And then there are those who will admit that the state gets things wrong. The director of public prosecutions has just made a speech admitting that the authorities "are still in the foothills when it comes to disability hate crime and supporting victims and witnesses with disabilities". Speaking at the University of Sussex, Keir Starmer has acknowledged that disabled people lack confidence in the criminal justice system, and that prosecutors have to do their part in reversing that.
Starmer cites figures that in London, almost double the number of disabled people have suffered some sort of harassment or crime than people without disabilities. Research by Mencap demonstrates that 90% of people with a learning disability had experienced bullying and harassment.
Yet only 506 people were charged with hate crimes against disabled people last year, compared to 9.214 for religious and racially aggravated crimes. And Starmer admits that the kind of incidents reported by the Guardian where both the police and prosecutors have humiliated disabled people by failing to take them seriously, are part of the problem.
But he also points out, and I agree, how complex the issue can be. For example, Starmer referred to another story in the Guardian about a man named Jim Watts, featured in our miscarriages of justice section "Justice on Trial". Watts is challenging the safety of his conviction after he was convicted of sexual assaults on severely disabled women after the victims gave their evidence by blinking or pressing buttons on their wheelchairs to indicate 'yes' or 'no'. His lawyers are arguing that their testimony is "unreliable".
Starmer on the other hand, presents this as the way forward for prosecutors, who should be doing more to enable disabled people to be heard by the courts and have cases againt them taken seriously.
There is no trade-off between rights of victims to be treated fairly and rights of defendants to have a fair trial – both are equally important and this is one of the issues that flags up how difficult that can be. But to have a chief prosecutor who admits that a dilemma and a problem exists, is at least a breath of fresh air.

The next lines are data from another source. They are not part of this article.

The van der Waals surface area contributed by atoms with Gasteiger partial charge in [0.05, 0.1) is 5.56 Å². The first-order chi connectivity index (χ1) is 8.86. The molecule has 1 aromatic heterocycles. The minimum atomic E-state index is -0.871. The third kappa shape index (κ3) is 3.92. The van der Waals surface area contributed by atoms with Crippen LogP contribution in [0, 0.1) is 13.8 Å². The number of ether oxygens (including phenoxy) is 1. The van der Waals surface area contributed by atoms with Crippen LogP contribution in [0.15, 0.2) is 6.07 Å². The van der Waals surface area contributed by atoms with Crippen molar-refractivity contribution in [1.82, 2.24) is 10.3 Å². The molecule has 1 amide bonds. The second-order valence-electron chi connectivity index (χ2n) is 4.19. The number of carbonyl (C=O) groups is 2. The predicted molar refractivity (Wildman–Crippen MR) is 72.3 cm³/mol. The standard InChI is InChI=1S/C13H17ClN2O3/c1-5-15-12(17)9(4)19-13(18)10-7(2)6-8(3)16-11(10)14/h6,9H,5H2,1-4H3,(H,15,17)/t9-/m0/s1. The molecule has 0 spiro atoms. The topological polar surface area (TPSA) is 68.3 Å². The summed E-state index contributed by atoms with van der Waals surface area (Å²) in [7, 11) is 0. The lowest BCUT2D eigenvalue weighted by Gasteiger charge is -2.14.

- Afua Hirsch: No redress on Gaddafi asset seizure
The unusual moves to seize Gaddafi's assets do not provide for any form of challenge
Last Sunday, the Queen sat in court at Windsor Castle and approved the creation (pdf) of two new criminal offences, each attracting a maximum prison sentence of two years. Both relate to the provision of finances or assets to the now blacklisted regime of Gaddafi – dealing in anything ranging from bars of gold to derivative products (pdf) which are now forbidden in the UK.
The Queen's executive order – an ancient form of new law through the crown and the privy council that bypasses parliament – is the UK's way of implementing the decisions of the UN security council. Over the weekend the security council passed resolution 1970 — an unprecedented unanimous decision approving travel bans for 16 members of Gadaffi's regime and his family, and asset-freezing for six of them, as well as referring his actions to the international criminal court.
The ICC prosecutor, Luis Moreno-Ocampo, has issued a statement saying he is deciding whether to open an investigation, and – in a move worthy of the social networking roots of this Arab Spring – called for some evidential crowd-sourcing. Emails from anyone with footage or images that may be relevant to Gaddafi's alleged crimes are, apparently, welcome.
But for now it's the prospect of having their assets frozen and movements curtailed that will really hurt Gaddafi and his people. As a security council resolution, under article 41 of the UN charter (the power to respond to threats to peace and security other than with armed force) it is mandatory on UN member states to adopt it.
But will the Gaddafi's really take it lying down? After all, the family is reported to have billions of dollars of investments in London alone. And if not, what options are open to them to challenge it?
It's not a matter for the UN's own court – the international court of justice. That much was established the last time significant sanctions were imposed on Libya, after the Lockerbie bombing. In a case brought by Gaddafi against the UK back in 1992, the court established that it did not have the power of "judicial review" over a resolution of the UN security council, unless it had been brought about by an invalid process.
But it's fair to say sanctions have become a more mainstream legal issue since then. The September 11 terrorist attacks brought a whole new regime of asset freezing, and a significant expansion of the security council's role. Resolutions were adopted, and implemented around the world, designed to freeze the funds of individuals and entities that were alleged to be associates of Osama bin Laden, the al-Qaida network, and the Taliban, many of whom sought to challenge their designation.